You can also find out what books are required for those classes, and just get the books and work through them on your own. I don't see anything on there that should actually require sitting-your-butt-in-a-chair class time, especially if you fill it out with online information and asking for help when you're stuck on the appropriate forum.

The math and accounting courses will have some kind of equivalent available through your local college.

Here is a reputable online source for classes on a wide variety of subjects. All free to boot.
Yeah, that's what I need to do, sit by myself 10 hours a day, in front of a computer. THAT'S THE PROBLEM.

I'm disappointed that not one person seems to notice what I wrote in the OP:

>> I guess I'd like to hear about others who have gone down this road.

I really wasn't asking for approval. Or advice. I'm a classic late bloomer, finished my BA at 37, my masters five years later. I bet I'd be fine there, and I don't look my age.

Nobody else has tried this? That, after all, is what I was inquiring about, not whether you approve of the decision or not.
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Old 02-09-2015, 07:50 PM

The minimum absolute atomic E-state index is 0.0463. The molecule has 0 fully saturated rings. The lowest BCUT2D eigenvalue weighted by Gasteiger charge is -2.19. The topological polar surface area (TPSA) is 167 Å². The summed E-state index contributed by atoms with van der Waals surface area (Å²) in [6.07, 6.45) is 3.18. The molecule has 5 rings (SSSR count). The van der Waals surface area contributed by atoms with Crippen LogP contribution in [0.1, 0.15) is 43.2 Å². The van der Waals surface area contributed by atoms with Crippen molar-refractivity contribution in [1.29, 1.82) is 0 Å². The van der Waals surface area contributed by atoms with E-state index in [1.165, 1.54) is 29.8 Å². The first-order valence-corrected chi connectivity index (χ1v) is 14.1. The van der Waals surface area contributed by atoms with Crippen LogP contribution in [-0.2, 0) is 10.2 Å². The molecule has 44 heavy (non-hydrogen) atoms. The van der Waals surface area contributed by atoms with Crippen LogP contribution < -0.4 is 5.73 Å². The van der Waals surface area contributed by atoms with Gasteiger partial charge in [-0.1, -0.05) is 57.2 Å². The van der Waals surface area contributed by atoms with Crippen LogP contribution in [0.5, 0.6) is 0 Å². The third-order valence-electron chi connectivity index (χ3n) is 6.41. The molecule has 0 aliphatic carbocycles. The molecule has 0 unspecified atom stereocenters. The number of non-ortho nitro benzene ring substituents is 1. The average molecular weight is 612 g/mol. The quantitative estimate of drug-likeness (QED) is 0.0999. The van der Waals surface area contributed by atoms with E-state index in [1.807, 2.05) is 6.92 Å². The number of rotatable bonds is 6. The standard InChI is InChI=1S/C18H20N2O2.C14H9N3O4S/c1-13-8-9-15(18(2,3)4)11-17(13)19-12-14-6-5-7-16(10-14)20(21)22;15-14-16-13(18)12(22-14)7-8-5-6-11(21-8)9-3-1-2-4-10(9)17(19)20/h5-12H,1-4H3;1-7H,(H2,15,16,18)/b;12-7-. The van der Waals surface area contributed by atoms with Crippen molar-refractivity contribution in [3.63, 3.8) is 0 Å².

143 posts, read 132,698 times
Reputation: 802
Quote:
Originally Posted by happypants 3235 View Post
Yeah, that's what I need to do, sit by myself 10 hours a day, in front of a computer. THAT'S THE PROBLEM.

I'm disappointed that not one person seems to notice what I wrote in the OP:

>> I guess I'd like to hear about others who have gone down this road.

I really wasn't asking for approval. Or advice. I'm a classic late bloomer, finished my BA at 37, my masters five years later. I bet I'd be fine there, and I don't look my age.

Nobody else has tried this? That, after all, is what I was inquiring about, not whether you approve of the decision or not.

I think people did the best they could in an attempt to answer a question that was not particularly clear or coherent.
Add some specifics to your question and you might get the answer(s) you are after.
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Old 02-09-2015, 08:21 PM